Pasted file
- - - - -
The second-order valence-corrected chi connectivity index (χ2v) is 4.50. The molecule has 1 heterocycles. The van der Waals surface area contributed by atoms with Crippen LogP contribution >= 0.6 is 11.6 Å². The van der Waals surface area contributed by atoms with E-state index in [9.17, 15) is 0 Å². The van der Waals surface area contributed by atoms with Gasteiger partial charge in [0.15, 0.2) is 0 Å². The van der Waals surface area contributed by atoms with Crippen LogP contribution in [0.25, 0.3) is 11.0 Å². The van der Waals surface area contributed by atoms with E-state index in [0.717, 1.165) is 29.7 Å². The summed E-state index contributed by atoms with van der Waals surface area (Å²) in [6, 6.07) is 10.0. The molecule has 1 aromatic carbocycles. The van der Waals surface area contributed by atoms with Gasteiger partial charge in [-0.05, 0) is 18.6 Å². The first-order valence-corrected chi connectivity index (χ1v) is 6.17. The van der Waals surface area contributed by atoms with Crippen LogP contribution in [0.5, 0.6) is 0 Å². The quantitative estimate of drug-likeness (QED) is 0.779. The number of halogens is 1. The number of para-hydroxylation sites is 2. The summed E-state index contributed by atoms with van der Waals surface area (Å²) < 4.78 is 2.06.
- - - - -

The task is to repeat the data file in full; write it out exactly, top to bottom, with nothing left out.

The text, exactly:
The second-order valence-corrected chi connectivity index (χ2v) is 4.50. The molecule has 1 heterocycles. The van der Waals surface area contributed by atoms with Crippen LogP contribution >= 0.6 is 11.6 Å². The van der Waals surface area contributed by atoms with E-state index in [9.17, 15) is 0 Å². The van der Waals surface area contributed by atoms with Gasteiger partial charge in [0.15, 0.2) is 0 Å². The van der Waals surface area contributed by atoms with Crippen LogP contribution in [0.25, 0.3) is 11.0 Å². The van der Waals surface area contributed by atoms with E-state index in [0.717, 1.165) is 29.7 Å². The summed E-state index contributed by atoms with van der Waals surface area (Å²) in [6, 6.07) is 10.0. The molecule has 1 aromatic carbocycles. The van der Waals surface area contributed by atoms with Gasteiger partial charge in [-0.05, 0) is 18.6 Å². The first-order valence-corrected chi connectivity index (χ1v) is 6.17. The van der Waals surface area contributed by atoms with Crippen LogP contribution in [0.5, 0.6) is 0 Å². The quantitative estimate of drug-likeness (QED) is 0.779. The number of halogens is 1. The number of para-hydroxylation sites is 2. The summed E-state index contributed by atoms with van der Waals surface area (Å²) < 4.78 is 2.06.